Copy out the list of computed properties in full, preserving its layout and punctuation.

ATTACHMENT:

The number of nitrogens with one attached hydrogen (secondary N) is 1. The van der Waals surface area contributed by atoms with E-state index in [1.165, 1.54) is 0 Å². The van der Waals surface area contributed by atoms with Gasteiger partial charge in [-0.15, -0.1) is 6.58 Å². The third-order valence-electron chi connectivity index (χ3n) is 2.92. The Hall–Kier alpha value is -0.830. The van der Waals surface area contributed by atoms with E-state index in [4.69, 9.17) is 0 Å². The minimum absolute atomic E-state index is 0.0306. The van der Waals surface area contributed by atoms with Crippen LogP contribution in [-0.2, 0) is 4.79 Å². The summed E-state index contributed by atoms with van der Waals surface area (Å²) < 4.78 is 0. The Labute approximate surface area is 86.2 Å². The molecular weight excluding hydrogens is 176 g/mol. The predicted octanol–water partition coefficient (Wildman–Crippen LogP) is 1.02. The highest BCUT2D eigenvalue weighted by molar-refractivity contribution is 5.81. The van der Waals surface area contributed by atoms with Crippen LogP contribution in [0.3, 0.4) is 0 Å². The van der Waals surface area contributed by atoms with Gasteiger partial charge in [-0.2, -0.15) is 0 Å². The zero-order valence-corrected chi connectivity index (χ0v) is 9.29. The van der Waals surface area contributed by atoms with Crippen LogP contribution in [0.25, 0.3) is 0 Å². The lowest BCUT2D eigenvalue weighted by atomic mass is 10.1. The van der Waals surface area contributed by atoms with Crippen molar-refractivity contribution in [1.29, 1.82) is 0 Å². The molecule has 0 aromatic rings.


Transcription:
The number of nitrogens with one attached hydrogen (secondary N) is 1. The van der Waals surface area contributed by atoms with E-state index in [1.165, 1.54) is 0 Å². The van der Waals surface area contributed by atoms with Gasteiger partial charge in [-0.15, -0.1) is 6.58 Å². The third-order valence-electron chi connectivity index (χ3n) is 2.92. The Hall–Kier alpha value is -0.830. The van der Waals surface area contributed by atoms with E-state index in [4.69, 9.17) is 0 Å². The minimum absolute atomic E-state index is 0.0306. The van der Waals surface area contributed by atoms with Crippen LogP contribution in [-0.2, 0) is 4.79 Å². The summed E-state index contributed by atoms with van der Waals surface area (Å²) < 4.78 is 0. The Labute approximate surface area is 86.2 Å². The molecular weight excluding hydrogens is 176 g/mol. The predicted octanol–water partition coefficient (Wildman–Crippen LogP) is 1.02. The highest BCUT2D eigenvalue weighted by molar-refractivity contribution is 5.81. The van der Waals surface area contributed by atoms with Crippen LogP contribution in [0.3, 0.4) is 0 Å². The van der Waals surface area contributed by atoms with Gasteiger partial charge in [-0.2, -0.15) is 0 Å². The zero-order valence-corrected chi connectivity index (χ0v) is 9.29. The van der Waals surface area contributed by atoms with Crippen LogP contribution in [0.25, 0.3) is 0 Å². The lowest BCUT2D eigenvalue weighted by atomic mass is 10.1. The van der Waals surface area contributed by atoms with Crippen molar-refractivity contribution in [1.29, 1.82) is 0 Å². The molecule has 0 aromatic rings.